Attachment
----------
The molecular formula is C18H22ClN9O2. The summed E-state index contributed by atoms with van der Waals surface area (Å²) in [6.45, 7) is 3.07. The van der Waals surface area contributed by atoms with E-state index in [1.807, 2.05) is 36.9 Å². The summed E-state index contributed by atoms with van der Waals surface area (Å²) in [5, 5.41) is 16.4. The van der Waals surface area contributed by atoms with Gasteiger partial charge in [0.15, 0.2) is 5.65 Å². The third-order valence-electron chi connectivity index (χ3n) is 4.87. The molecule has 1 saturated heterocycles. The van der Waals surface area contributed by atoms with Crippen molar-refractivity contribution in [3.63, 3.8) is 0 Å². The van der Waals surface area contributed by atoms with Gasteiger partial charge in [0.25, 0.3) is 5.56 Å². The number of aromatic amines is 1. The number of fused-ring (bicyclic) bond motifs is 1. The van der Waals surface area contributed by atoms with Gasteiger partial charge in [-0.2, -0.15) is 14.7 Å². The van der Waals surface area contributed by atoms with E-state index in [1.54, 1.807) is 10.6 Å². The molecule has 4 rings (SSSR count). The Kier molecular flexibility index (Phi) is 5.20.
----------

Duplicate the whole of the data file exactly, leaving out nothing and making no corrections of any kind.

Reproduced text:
The molecular formula is C18H22ClN9O2. The summed E-state index contributed by atoms with van der Waals surface area (Å²) in [6.45, 7) is 3.07. The van der Waals surface area contributed by atoms with E-state index in [1.807, 2.05) is 36.9 Å². The summed E-state index contributed by atoms with van der Waals surface area (Å²) in [5, 5.41) is 16.4. The van der Waals surface area contributed by atoms with Gasteiger partial charge in [0.15, 0.2) is 5.65 Å². The third-order valence-electron chi connectivity index (χ3n) is 4.87. The molecule has 1 saturated heterocycles. The van der Waals surface area contributed by atoms with Crippen molar-refractivity contribution in [3.63, 3.8) is 0 Å². The van der Waals surface area contributed by atoms with Gasteiger partial charge in [0.25, 0.3) is 5.56 Å². The number of aromatic amines is 1. The number of fused-ring (bicyclic) bond motifs is 1. The van der Waals surface area contributed by atoms with Gasteiger partial charge in [-0.2, -0.15) is 14.7 Å². The van der Waals surface area contributed by atoms with E-state index in [1.54, 1.807) is 10.6 Å². The molecule has 4 rings (SSSR count). The Kier molecular flexibility index (Phi) is 5.20.